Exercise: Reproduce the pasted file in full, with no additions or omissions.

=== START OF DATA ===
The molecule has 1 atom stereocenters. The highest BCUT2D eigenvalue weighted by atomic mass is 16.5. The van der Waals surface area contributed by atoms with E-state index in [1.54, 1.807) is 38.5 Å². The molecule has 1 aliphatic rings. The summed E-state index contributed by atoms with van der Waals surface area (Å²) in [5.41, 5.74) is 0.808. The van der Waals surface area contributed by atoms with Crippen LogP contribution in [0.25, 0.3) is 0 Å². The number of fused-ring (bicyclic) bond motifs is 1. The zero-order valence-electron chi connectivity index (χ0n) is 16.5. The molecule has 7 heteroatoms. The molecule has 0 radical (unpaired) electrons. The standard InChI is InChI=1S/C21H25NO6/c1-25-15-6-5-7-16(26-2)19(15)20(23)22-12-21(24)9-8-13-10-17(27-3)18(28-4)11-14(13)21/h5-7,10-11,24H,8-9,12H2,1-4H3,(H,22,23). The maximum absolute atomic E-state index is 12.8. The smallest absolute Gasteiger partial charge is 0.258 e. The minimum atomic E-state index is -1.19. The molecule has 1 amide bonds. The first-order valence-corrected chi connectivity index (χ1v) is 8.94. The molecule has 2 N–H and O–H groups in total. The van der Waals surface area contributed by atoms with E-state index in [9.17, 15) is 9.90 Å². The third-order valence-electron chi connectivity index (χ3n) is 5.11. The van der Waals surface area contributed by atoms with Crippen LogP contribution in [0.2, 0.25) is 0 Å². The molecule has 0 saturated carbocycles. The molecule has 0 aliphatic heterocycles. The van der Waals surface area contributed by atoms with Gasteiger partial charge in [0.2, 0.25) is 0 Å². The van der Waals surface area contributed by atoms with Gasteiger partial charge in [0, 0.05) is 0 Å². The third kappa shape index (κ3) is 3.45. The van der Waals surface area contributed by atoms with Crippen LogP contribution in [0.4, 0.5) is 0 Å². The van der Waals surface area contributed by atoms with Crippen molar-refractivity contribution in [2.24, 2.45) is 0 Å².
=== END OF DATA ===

The molecule has 1 atom stereocenters. The highest BCUT2D eigenvalue weighted by atomic mass is 16.5. The van der Waals surface area contributed by atoms with E-state index in [1.54, 1.807) is 38.5 Å². The molecule has 1 aliphatic rings. The summed E-state index contributed by atoms with van der Waals surface area (Å²) in [5.41, 5.74) is 0.808. The van der Waals surface area contributed by atoms with Crippen LogP contribution in [0.25, 0.3) is 0 Å². The number of fused-ring (bicyclic) bond motifs is 1. The zero-order valence-electron chi connectivity index (χ0n) is 16.5. The molecule has 7 heteroatoms. The molecule has 0 radical (unpaired) electrons. The standard InChI is InChI=1S/C21H25NO6/c1-25-15-6-5-7-16(26-2)19(15)20(23)22-12-21(24)9-8-13-10-17(27-3)18(28-4)11-14(13)21/h5-7,10-11,24H,8-9,12H2,1-4H3,(H,22,23). The maximum absolute atomic E-state index is 12.8. The smallest absolute Gasteiger partial charge is 0.258 e. The minimum atomic E-state index is -1.19. The molecule has 1 amide bonds. The first-order valence-corrected chi connectivity index (χ1v) is 8.94. The molecule has 2 N–H and O–H groups in total. The van der Waals surface area contributed by atoms with E-state index in [9.17, 15) is 9.90 Å². The third-order valence-electron chi connectivity index (χ3n) is 5.11. The van der Waals surface area contributed by atoms with Crippen LogP contribution in [0.2, 0.25) is 0 Å². The molecule has 0 saturated carbocycles. The molecule has 0 aliphatic heterocycles. The van der Waals surface area contributed by atoms with Gasteiger partial charge in [0.2, 0.25) is 0 Å². The van der Waals surface area contributed by atoms with Gasteiger partial charge in [0, 0.05) is 0 Å². The third kappa shape index (κ3) is 3.45. The van der Waals surface area contributed by atoms with Crippen LogP contribution in [0.4, 0.5) is 0 Å². The van der Waals surface area contributed by atoms with Crippen molar-refractivity contribution in [2.24, 2.45) is 0 Å².